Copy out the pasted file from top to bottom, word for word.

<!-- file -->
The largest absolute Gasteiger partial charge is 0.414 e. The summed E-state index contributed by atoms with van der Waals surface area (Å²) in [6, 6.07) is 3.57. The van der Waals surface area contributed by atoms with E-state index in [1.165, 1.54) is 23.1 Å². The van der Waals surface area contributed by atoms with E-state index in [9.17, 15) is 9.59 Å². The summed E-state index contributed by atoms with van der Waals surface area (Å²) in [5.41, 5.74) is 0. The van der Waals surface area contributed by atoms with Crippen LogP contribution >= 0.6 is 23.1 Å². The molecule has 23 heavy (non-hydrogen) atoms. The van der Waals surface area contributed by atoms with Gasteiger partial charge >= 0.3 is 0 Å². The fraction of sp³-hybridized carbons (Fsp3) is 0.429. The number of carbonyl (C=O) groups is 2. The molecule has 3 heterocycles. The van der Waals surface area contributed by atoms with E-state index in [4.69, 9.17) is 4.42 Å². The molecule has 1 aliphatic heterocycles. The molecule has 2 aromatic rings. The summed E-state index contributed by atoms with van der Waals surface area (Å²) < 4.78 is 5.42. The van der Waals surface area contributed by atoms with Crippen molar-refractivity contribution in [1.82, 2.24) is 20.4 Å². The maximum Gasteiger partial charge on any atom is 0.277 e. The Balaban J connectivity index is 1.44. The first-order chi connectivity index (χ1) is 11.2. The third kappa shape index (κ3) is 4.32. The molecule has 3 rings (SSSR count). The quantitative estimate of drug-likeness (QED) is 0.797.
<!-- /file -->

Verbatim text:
The largest absolute Gasteiger partial charge is 0.414 e. The summed E-state index contributed by atoms with van der Waals surface area (Å²) in [6, 6.07) is 3.57. The van der Waals surface area contributed by atoms with E-state index in [1.165, 1.54) is 23.1 Å². The van der Waals surface area contributed by atoms with E-state index in [9.17, 15) is 9.59 Å². The summed E-state index contributed by atoms with van der Waals surface area (Å²) in [5.41, 5.74) is 0. The van der Waals surface area contributed by atoms with Crippen LogP contribution >= 0.6 is 23.1 Å². The molecule has 23 heavy (non-hydrogen) atoms. The van der Waals surface area contributed by atoms with Gasteiger partial charge >= 0.3 is 0 Å². The fraction of sp³-hybridized carbons (Fsp3) is 0.429. The number of carbonyl (C=O) groups is 2. The molecule has 3 heterocycles. The van der Waals surface area contributed by atoms with E-state index in [4.69, 9.17) is 4.42 Å². The molecule has 1 aliphatic heterocycles. The molecule has 2 aromatic rings. The summed E-state index contributed by atoms with van der Waals surface area (Å²) < 4.78 is 5.42. The van der Waals surface area contributed by atoms with Crippen molar-refractivity contribution in [1.82, 2.24) is 20.4 Å². The maximum Gasteiger partial charge on any atom is 0.277 e. The Balaban J connectivity index is 1.44. The first-order chi connectivity index (χ1) is 11.2. The third kappa shape index (κ3) is 4.32. The molecule has 3 rings (SSSR count). The quantitative estimate of drug-likeness (QED) is 0.797.